Reliability of criteria remain a focus of debate among historical Jesus researchers:
Jesus, Criteria, and the Demise of Authenticity (2012), eds. Chris Keith, Anthony Le Donne
Criteria for Authenticity in Historical-Jesus Research (The Library of New Testament Studies) (2004) by Stanley E. Porter
The Quest for the Plausible Jesus: The Question of Criteria (2002) by Gerd Theissen, Dagmar Winter
Authenticating Criteria: The Use and Misuse of a Critical Method by Rodríguez, Rafael, Journal for the Study of the Historical Jesus. 2009, Vol. 7 Issue 2, p152-167. 16p.
Christians Whose Historical Study of the Gospels led Them to Ponder a Greater, Rather than a Lesser, Number of Questions
James D. G. Dunn — Christian and widely acknowledged top-ranked historical Jesus scholar, argues that The Gospel of Johnʼs narrative is not reliable, nor the claims it makes for Jesusʼ quasi-divine status. (In his earlier work, Evidence for Jesus, Dunn didnʼt imagine that Jesus spoke even one word reported in the fourth Gospel.) Dunn admits there is little to support the infancy narratives in Matthew and Luke, and little evidence that Jesus supported a mission to the gentiles, and no evidence that Jesus saw himself as any kind of messiah (the term does not even appear in Q), nor is there much left of the “Son of Man,” except for a few uncertain eschatological allusions. Dunn argues that Jesus did not claim any title for himself. Jesus may have believed that he was going to die, but he did not believe he was dying to redeem the sins of the world. “If Jesus hoped for resurrection it was presumably to share in the general and final resurrection of the dead.” There is astonishingly little support for what Jesusʼ last words were. There is a certain squirming as Dunn admits that Jesus believed in an imminent eschatological climax that, of course, did not happen. “Putting it bluntly, Jesus was proved wrong by the course of events.” Then he goes on for four pages trying to argue that we shouldnʼt be too concerned about this. Dunnʼs account of the resurrection notes all of the weaknesses of the tradition: The link of Jesusʼ resurrection to a falsely imminent general resurrection, confusion as to what sort of Jesus the witnesses were seeing, a persistent theme of failure of the witnesses to recognize Jesus (in Matthew 28:17 the disciples are seeing him in Galilee yet “some doubted,” not just Thomas), confusion as to where they were seeing Jesus (in Jerusalem and Galilee? on earth or in heaven?). Which is not to say that Dunn does not affirm the resurrection — he does, but since he admits so many weaknesses and doubts concerning the written accounts he seems to prefer a visionary explanation.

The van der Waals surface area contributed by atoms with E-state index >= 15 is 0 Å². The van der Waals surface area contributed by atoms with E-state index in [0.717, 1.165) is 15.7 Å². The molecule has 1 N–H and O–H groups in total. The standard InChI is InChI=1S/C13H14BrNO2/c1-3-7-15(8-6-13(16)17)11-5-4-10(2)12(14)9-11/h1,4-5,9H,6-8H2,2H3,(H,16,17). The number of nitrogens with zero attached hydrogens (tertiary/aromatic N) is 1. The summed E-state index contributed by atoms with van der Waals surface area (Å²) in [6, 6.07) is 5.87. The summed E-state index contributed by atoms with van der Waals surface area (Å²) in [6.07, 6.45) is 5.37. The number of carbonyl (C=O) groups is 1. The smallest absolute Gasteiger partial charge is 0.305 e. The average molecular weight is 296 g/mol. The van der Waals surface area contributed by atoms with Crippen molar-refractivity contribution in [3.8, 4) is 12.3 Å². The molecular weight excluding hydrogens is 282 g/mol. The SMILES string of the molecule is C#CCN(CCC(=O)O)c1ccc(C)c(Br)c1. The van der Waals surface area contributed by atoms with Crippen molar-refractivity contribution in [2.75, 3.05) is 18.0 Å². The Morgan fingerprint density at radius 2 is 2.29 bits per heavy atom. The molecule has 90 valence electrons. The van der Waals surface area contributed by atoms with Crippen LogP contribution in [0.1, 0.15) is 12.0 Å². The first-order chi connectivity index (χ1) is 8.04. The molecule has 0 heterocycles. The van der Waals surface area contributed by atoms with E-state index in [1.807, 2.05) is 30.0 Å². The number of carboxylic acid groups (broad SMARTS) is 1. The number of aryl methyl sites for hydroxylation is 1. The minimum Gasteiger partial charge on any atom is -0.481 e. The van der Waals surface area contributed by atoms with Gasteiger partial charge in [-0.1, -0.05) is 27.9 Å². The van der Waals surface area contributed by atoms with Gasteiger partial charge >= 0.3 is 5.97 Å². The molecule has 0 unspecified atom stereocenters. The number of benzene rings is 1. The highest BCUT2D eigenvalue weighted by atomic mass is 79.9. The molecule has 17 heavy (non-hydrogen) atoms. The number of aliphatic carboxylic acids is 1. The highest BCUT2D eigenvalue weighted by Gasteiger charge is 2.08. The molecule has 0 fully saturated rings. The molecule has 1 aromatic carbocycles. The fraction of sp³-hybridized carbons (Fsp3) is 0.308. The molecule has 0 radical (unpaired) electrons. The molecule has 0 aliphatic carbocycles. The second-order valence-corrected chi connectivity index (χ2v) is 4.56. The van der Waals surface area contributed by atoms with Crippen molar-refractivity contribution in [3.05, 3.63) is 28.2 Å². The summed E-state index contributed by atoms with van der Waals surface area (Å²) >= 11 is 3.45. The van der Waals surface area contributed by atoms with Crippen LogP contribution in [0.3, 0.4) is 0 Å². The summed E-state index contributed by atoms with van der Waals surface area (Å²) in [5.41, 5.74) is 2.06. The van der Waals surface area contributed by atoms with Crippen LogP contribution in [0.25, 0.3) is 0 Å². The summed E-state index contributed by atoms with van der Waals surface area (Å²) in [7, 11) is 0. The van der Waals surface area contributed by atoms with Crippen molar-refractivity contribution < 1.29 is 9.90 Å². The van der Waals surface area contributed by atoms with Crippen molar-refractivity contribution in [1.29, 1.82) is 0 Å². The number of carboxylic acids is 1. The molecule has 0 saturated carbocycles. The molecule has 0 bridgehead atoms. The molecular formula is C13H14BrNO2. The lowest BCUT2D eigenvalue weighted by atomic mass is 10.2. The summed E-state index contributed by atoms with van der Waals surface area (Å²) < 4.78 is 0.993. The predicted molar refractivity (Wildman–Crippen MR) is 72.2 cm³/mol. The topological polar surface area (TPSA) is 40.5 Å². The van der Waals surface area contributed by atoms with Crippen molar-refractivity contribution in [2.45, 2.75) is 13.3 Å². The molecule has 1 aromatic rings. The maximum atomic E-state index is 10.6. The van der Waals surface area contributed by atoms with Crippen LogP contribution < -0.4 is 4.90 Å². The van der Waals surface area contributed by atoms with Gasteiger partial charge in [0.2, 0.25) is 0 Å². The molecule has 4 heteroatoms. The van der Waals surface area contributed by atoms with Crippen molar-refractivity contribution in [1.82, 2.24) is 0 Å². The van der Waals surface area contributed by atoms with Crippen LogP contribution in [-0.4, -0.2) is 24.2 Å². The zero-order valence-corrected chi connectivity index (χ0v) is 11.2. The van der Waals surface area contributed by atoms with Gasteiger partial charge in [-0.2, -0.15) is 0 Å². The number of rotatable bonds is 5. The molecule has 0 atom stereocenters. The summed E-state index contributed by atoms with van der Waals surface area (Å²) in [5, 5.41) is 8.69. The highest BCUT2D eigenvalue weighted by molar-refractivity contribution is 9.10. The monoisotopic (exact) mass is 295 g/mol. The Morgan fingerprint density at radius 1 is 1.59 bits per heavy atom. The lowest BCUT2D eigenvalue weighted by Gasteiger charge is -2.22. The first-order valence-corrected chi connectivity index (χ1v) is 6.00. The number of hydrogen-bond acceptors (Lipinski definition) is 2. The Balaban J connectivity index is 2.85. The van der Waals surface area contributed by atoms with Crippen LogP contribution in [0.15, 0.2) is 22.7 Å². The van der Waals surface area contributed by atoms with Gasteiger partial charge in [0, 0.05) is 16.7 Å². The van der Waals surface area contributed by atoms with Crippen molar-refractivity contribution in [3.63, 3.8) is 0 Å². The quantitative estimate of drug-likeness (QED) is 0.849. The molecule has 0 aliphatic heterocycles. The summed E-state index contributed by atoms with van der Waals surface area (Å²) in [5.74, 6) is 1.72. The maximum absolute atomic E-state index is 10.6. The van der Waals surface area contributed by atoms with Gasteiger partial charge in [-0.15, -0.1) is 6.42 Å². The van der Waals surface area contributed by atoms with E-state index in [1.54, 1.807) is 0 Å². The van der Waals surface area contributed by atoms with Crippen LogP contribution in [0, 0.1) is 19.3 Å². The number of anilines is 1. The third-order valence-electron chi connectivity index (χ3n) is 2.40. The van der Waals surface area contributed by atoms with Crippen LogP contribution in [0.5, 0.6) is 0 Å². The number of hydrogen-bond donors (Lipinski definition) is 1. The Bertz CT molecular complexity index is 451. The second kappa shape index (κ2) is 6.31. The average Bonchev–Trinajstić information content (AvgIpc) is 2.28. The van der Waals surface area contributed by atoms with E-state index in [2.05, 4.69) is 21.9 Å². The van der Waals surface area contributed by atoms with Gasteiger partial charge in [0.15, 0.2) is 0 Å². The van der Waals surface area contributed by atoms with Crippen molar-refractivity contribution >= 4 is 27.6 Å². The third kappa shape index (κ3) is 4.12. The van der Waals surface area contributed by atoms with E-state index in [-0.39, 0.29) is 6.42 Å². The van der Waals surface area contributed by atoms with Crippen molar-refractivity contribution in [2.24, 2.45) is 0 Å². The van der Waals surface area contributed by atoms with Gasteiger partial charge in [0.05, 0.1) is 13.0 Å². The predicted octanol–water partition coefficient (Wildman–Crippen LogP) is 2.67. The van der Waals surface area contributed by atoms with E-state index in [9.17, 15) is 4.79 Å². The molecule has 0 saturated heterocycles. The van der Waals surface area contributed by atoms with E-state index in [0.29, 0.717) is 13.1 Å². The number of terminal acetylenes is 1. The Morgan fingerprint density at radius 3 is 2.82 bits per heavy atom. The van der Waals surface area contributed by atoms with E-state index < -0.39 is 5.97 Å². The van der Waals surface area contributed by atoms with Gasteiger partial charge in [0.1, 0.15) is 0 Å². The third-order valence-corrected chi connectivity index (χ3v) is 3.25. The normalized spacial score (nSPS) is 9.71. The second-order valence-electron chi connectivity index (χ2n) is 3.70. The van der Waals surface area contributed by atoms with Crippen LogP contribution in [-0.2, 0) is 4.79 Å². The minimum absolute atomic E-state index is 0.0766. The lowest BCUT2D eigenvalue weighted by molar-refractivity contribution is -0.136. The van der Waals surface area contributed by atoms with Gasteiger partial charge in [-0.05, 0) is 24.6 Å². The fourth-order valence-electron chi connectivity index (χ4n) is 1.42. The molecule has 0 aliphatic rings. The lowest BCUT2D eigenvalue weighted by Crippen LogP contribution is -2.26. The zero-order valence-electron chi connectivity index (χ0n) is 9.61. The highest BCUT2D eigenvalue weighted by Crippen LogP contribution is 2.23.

Two Evangelical Christian biblical scholars, Robert Gundry and Michael Licona, have challenged their more conservative peers by questioning the historicity of parts of the Gospel of Matthew:
Robert Gundry argues that the birth narratives about Jesus in Matthew were pious fictions. Google this search string: Robert Gundry Evangelical Theological Society Gospel Matthew